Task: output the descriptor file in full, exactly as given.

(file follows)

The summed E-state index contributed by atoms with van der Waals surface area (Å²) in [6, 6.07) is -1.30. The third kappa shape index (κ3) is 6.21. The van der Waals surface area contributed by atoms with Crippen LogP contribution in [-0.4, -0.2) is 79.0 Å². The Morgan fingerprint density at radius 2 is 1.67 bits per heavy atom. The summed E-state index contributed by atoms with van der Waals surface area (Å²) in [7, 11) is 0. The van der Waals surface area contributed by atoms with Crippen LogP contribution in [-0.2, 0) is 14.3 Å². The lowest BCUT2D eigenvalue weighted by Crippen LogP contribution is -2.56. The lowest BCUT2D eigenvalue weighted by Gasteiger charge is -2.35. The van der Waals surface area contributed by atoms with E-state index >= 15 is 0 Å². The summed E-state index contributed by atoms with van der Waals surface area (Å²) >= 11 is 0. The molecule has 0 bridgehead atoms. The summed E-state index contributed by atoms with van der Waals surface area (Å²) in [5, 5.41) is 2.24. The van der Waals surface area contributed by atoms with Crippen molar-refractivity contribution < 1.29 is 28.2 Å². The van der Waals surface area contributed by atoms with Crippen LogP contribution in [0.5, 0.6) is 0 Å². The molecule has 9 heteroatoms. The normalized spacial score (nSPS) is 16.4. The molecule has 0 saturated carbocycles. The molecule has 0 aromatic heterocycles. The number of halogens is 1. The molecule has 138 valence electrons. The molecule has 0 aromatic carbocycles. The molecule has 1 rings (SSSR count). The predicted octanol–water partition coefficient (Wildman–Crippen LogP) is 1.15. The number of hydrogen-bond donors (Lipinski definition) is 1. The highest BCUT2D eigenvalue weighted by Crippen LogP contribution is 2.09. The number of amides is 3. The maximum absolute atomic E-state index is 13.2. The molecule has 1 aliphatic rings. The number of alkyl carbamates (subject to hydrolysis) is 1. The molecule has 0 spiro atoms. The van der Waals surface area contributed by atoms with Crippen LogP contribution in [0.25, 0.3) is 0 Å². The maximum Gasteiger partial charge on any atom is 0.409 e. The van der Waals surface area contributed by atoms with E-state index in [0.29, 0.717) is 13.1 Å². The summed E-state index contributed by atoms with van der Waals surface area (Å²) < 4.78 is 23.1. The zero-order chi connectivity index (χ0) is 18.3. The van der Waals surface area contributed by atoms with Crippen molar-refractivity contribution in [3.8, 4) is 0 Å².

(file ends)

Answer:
The summed E-state index contributed by atoms with van der Waals surface area (Å²) in [6, 6.07) is -1.30. The third kappa shape index (κ3) is 6.21. The van der Waals surface area contributed by atoms with Crippen LogP contribution in [-0.4, -0.2) is 79.0 Å². The Morgan fingerprint density at radius 2 is 1.67 bits per heavy atom. The summed E-state index contributed by atoms with van der Waals surface area (Å²) in [7, 11) is 0. The van der Waals surface area contributed by atoms with Crippen LogP contribution in [-0.2, 0) is 14.3 Å². The lowest BCUT2D eigenvalue weighted by Crippen LogP contribution is -2.56. The lowest BCUT2D eigenvalue weighted by Gasteiger charge is -2.35. The van der Waals surface area contributed by atoms with E-state index >= 15 is 0 Å². The summed E-state index contributed by atoms with van der Waals surface area (Å²) >= 11 is 0. The molecule has 0 bridgehead atoms. The summed E-state index contributed by atoms with van der Waals surface area (Å²) in [5, 5.41) is 2.24. The van der Waals surface area contributed by atoms with Crippen molar-refractivity contribution < 1.29 is 28.2 Å². The van der Waals surface area contributed by atoms with Crippen LogP contribution in [0.5, 0.6) is 0 Å². The molecule has 9 heteroatoms. The normalized spacial score (nSPS) is 16.4. The molecule has 0 saturated carbocycles. The molecule has 0 aromatic heterocycles. The number of halogens is 1. The molecule has 138 valence electrons. The molecule has 0 aromatic carbocycles. The molecule has 1 rings (SSSR count). The predicted octanol–water partition coefficient (Wildman–Crippen LogP) is 1.15. The number of hydrogen-bond donors (Lipinski definition) is 1. The highest BCUT2D eigenvalue weighted by Crippen LogP contribution is 2.09. The number of amides is 3. The maximum absolute atomic E-state index is 13.2. The molecule has 1 aliphatic rings. The number of alkyl carbamates (subject to hydrolysis) is 1. The molecule has 0 spiro atoms. The van der Waals surface area contributed by atoms with Crippen LogP contribution in [0.25, 0.3) is 0 Å². The maximum Gasteiger partial charge on any atom is 0.409 e. The van der Waals surface area contributed by atoms with E-state index in [0.29, 0.717) is 13.1 Å². The summed E-state index contributed by atoms with van der Waals surface area (Å²) < 4.78 is 23.1. The zero-order chi connectivity index (χ0) is 18.3. The van der Waals surface area contributed by atoms with Crippen molar-refractivity contribution in [3.8, 4) is 0 Å².